Churches Endorsing Move to Amend: 501(c)(3) Tax-Exempt Status Impacts and Limitations

Any 501(c)(3) church can endorse Move to Amend without threatening tax-exempt status. A church may engage in legislative activity as long as it is not a “substantial part” of the church’s activity. Additionally, not all activity a church would engage in relating to Move to Amend is considered legislative activity.

IRS guidance documents explicitly state that churches may engage in lobbying or influencing legislation, including a constitutional amendment, as long as they don’t do “too much.”1 The “substantial part test” is a fact-based determination of what is considered too much, which takes staff and volunteer work time, expenditures, and other factors into consideration. The analysis is heavily dependant on the facts and circumstances of each case. For example, courts have held that 5% is not “substantial,” but 16.6-20.5% of an organization’s activity is. Not all activity relating to endorsing and supporting Move to Amend falls

into the category of lobbying activity. A church may engage in education and discussion about Move to Amend and issues surrounding corporate power, money as speech, and specific court cases such as Citizens United without worrying about lobbying. Only activity such as discussing or contacting legislators regarding specific legislative proposals would be considered lobbying, and therefore subject to substantial part analysis. This distinction is clarified further in Treas. Reg. § 53-4945.2(d)(4):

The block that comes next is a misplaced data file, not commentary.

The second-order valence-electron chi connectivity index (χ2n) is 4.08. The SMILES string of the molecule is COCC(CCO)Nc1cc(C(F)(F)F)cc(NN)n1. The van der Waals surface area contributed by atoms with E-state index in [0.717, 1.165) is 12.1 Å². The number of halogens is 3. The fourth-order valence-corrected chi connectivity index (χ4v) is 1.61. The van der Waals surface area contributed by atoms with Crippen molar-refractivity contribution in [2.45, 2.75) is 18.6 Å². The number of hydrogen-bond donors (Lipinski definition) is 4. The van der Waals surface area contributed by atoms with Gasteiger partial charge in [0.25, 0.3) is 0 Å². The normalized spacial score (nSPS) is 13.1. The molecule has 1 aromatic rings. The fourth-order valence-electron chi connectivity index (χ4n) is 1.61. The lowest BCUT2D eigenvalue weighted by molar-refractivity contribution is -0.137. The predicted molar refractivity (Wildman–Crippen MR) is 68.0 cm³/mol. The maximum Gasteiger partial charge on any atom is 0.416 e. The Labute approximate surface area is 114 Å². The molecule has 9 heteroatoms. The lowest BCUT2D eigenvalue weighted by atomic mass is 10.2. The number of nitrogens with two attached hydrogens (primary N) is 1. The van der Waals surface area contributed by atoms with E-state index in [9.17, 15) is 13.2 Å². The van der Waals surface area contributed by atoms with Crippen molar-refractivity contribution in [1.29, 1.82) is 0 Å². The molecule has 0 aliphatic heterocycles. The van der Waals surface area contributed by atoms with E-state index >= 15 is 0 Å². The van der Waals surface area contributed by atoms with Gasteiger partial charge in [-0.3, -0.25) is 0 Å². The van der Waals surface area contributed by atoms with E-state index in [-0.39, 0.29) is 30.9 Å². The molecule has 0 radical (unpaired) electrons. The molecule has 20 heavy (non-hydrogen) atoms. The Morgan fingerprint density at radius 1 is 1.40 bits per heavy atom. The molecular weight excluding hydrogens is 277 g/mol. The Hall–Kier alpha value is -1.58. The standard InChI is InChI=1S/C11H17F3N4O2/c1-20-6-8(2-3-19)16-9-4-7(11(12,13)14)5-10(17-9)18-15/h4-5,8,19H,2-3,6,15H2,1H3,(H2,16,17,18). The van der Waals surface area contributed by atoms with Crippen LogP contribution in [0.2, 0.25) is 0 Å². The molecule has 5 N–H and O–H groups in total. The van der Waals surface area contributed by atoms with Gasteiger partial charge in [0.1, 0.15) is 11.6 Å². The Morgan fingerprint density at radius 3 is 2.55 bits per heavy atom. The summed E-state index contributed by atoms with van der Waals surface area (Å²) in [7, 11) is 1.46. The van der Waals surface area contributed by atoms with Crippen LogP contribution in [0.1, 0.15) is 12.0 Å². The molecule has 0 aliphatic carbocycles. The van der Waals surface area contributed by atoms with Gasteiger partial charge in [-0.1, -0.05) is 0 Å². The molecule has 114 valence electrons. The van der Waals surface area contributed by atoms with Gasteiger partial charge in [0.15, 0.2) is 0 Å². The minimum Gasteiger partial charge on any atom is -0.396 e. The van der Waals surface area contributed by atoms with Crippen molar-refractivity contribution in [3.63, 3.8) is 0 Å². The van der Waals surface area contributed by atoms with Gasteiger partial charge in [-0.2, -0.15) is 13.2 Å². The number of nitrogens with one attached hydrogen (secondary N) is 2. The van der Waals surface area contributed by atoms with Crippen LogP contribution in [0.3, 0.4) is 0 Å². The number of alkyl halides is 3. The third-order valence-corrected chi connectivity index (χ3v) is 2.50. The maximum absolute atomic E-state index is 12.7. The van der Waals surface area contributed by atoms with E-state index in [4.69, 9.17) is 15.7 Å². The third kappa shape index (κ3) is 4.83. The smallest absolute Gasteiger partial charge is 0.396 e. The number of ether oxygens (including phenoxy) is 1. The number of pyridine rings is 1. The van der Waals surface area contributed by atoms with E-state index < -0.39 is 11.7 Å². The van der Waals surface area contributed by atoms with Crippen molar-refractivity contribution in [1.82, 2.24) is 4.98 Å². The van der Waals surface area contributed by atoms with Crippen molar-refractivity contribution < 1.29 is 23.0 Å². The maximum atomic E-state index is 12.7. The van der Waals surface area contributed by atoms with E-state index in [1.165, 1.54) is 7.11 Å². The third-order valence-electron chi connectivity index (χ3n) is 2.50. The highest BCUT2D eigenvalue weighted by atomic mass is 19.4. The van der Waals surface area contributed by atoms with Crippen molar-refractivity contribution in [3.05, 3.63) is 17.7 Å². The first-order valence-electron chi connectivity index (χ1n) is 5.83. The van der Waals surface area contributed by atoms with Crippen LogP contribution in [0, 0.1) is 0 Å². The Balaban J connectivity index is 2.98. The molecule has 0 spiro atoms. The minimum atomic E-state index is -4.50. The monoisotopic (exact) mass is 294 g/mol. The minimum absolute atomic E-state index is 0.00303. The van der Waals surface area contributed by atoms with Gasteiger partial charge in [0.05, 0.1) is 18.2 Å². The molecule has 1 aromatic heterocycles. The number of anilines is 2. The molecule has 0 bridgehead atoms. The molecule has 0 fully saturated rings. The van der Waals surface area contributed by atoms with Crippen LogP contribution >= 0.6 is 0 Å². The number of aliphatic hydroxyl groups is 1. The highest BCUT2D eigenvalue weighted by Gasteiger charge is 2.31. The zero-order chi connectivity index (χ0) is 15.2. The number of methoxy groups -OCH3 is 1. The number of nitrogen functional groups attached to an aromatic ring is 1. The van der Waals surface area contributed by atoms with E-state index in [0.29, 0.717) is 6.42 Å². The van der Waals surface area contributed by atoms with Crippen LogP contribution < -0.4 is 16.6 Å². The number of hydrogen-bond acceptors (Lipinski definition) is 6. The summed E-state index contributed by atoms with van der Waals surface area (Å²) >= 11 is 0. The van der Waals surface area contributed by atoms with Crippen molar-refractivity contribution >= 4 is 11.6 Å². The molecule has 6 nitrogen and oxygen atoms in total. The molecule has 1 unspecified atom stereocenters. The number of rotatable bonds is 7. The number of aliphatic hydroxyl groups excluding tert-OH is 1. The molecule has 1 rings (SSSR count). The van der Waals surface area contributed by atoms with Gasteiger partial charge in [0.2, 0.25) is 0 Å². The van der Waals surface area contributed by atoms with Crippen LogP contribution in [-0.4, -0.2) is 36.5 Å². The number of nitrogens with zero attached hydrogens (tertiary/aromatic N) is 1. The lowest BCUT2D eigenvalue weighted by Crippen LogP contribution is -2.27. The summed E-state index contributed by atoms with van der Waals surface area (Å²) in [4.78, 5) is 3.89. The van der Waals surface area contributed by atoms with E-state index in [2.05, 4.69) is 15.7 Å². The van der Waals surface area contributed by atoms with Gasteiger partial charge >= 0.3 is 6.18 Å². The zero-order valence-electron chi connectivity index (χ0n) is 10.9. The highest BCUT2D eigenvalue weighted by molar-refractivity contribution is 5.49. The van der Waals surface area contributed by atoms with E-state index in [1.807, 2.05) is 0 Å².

“… [L]obbying communications do not include public discussion, or communications
with members of legislative bodies or governmental employees, the general subject
of which is also the subject of legislation before a legislative body, so long as such
discussion does not address itself to the merits of a specific legislative proposal and
so long as such discussion does not directly encourage recipients to take action with
respect to legislation.”

Churches may therefore endorse Move to Amend, educate their members and communities, and engage in limited lobbying without risking forfeiture of their tax-exempt status. For more information please review the IRS Tax Guide for Churches and Religious Organizations found at the link below: 


1 Contrast this substantial part test for “legislative activity” with the absolute bar on “political campaign
activity,” meaning that 501(c)(3) organizations may not engage in any activity relating to any candidate for
public office.

 Churches Endorsing Move to Amend: 501(c)(3) Tax-Exempt Status Impacts and Limitations - PDF